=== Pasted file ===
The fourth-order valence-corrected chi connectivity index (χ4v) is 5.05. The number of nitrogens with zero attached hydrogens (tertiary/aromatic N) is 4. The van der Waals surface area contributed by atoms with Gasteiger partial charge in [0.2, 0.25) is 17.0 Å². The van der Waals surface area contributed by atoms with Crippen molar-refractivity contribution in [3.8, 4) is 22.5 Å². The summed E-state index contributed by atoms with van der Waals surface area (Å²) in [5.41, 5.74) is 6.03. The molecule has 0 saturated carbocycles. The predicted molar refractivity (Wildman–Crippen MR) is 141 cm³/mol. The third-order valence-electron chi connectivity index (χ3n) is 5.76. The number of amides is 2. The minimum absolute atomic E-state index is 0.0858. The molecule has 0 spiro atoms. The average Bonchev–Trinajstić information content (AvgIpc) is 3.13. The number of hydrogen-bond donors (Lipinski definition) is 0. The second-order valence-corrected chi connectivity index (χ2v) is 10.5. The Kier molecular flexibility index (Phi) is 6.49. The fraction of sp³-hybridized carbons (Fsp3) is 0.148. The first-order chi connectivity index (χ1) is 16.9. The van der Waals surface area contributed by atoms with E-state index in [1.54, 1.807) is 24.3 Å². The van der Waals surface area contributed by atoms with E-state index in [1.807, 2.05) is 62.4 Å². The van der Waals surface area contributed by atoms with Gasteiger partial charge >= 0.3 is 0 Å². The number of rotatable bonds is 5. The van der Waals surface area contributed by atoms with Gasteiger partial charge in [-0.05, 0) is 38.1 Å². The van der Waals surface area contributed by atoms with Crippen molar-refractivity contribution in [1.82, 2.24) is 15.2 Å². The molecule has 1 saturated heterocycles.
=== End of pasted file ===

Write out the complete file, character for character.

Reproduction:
The fourth-order valence-corrected chi connectivity index (χ4v) is 5.05. The number of nitrogens with zero attached hydrogens (tertiary/aromatic N) is 4. The van der Waals surface area contributed by atoms with Gasteiger partial charge in [0.2, 0.25) is 17.0 Å². The van der Waals surface area contributed by atoms with Crippen molar-refractivity contribution in [3.8, 4) is 22.5 Å². The summed E-state index contributed by atoms with van der Waals surface area (Å²) in [5.41, 5.74) is 6.03. The molecule has 0 saturated carbocycles. The predicted molar refractivity (Wildman–Crippen MR) is 141 cm³/mol. The third-order valence-electron chi connectivity index (χ3n) is 5.76. The number of amides is 2. The minimum absolute atomic E-state index is 0.0858. The molecule has 0 spiro atoms. The average Bonchev–Trinajstić information content (AvgIpc) is 3.13. The number of hydrogen-bond donors (Lipinski definition) is 0. The second-order valence-corrected chi connectivity index (χ2v) is 10.5. The Kier molecular flexibility index (Phi) is 6.49. The fraction of sp³-hybridized carbons (Fsp3) is 0.148. The first-order chi connectivity index (χ1) is 16.9. The van der Waals surface area contributed by atoms with E-state index in [1.54, 1.807) is 24.3 Å². The van der Waals surface area contributed by atoms with E-state index in [1.807, 2.05) is 62.4 Å². The van der Waals surface area contributed by atoms with Gasteiger partial charge >= 0.3 is 0 Å². The number of rotatable bonds is 5. The van der Waals surface area contributed by atoms with Gasteiger partial charge in [-0.05, 0) is 38.1 Å². The van der Waals surface area contributed by atoms with Crippen molar-refractivity contribution in [1.82, 2.24) is 15.2 Å². The molecule has 1 saturated heterocycles.